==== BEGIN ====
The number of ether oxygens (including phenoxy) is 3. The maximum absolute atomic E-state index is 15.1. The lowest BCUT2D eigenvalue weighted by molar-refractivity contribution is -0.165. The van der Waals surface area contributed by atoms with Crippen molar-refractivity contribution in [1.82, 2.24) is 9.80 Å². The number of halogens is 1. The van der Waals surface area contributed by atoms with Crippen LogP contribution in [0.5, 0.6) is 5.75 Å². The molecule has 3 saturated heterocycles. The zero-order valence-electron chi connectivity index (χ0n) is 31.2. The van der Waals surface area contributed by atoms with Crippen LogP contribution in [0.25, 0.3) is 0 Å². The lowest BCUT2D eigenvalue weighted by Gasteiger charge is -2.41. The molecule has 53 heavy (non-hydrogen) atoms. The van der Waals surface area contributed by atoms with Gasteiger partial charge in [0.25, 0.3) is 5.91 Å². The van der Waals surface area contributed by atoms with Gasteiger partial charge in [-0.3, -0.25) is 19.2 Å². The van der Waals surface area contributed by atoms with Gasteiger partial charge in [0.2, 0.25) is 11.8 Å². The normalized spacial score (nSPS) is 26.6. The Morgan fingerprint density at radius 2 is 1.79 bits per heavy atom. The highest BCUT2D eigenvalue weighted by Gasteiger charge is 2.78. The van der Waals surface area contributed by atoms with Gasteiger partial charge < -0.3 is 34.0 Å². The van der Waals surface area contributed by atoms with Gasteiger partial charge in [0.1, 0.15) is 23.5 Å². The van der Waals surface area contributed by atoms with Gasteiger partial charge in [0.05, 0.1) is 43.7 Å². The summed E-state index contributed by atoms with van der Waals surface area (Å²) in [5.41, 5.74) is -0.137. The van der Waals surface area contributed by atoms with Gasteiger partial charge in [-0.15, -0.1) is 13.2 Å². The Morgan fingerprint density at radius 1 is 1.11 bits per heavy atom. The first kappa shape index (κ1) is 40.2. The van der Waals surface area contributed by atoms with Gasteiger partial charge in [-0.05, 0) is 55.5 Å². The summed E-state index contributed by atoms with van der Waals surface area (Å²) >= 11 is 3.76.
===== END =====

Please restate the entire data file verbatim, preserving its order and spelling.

The number of ether oxygens (including phenoxy) is 3. The maximum absolute atomic E-state index is 15.1. The lowest BCUT2D eigenvalue weighted by molar-refractivity contribution is -0.165. The van der Waals surface area contributed by atoms with Crippen molar-refractivity contribution in [1.82, 2.24) is 9.80 Å². The number of halogens is 1. The van der Waals surface area contributed by atoms with Crippen LogP contribution in [0.5, 0.6) is 5.75 Å². The molecule has 3 saturated heterocycles. The zero-order valence-electron chi connectivity index (χ0n) is 31.2. The van der Waals surface area contributed by atoms with Crippen LogP contribution in [0.25, 0.3) is 0 Å². The lowest BCUT2D eigenvalue weighted by Gasteiger charge is -2.41. The molecule has 53 heavy (non-hydrogen) atoms. The van der Waals surface area contributed by atoms with Gasteiger partial charge in [0.25, 0.3) is 5.91 Å². The van der Waals surface area contributed by atoms with Gasteiger partial charge in [-0.3, -0.25) is 19.2 Å². The van der Waals surface area contributed by atoms with Gasteiger partial charge in [0.2, 0.25) is 11.8 Å². The normalized spacial score (nSPS) is 26.6. The Morgan fingerprint density at radius 2 is 1.79 bits per heavy atom. The highest BCUT2D eigenvalue weighted by Gasteiger charge is 2.78. The van der Waals surface area contributed by atoms with Gasteiger partial charge < -0.3 is 34.0 Å². The van der Waals surface area contributed by atoms with Gasteiger partial charge in [0.1, 0.15) is 23.5 Å². The van der Waals surface area contributed by atoms with Gasteiger partial charge in [0.05, 0.1) is 43.7 Å². The summed E-state index contributed by atoms with van der Waals surface area (Å²) in [5.41, 5.74) is -0.137. The van der Waals surface area contributed by atoms with Gasteiger partial charge in [-0.15, -0.1) is 13.2 Å². The Morgan fingerprint density at radius 1 is 1.11 bits per heavy atom. The first kappa shape index (κ1) is 40.2. The van der Waals surface area contributed by atoms with Gasteiger partial charge in [-0.05, 0) is 55.5 Å². The summed E-state index contributed by atoms with van der Waals surface area (Å²) >= 11 is 3.76.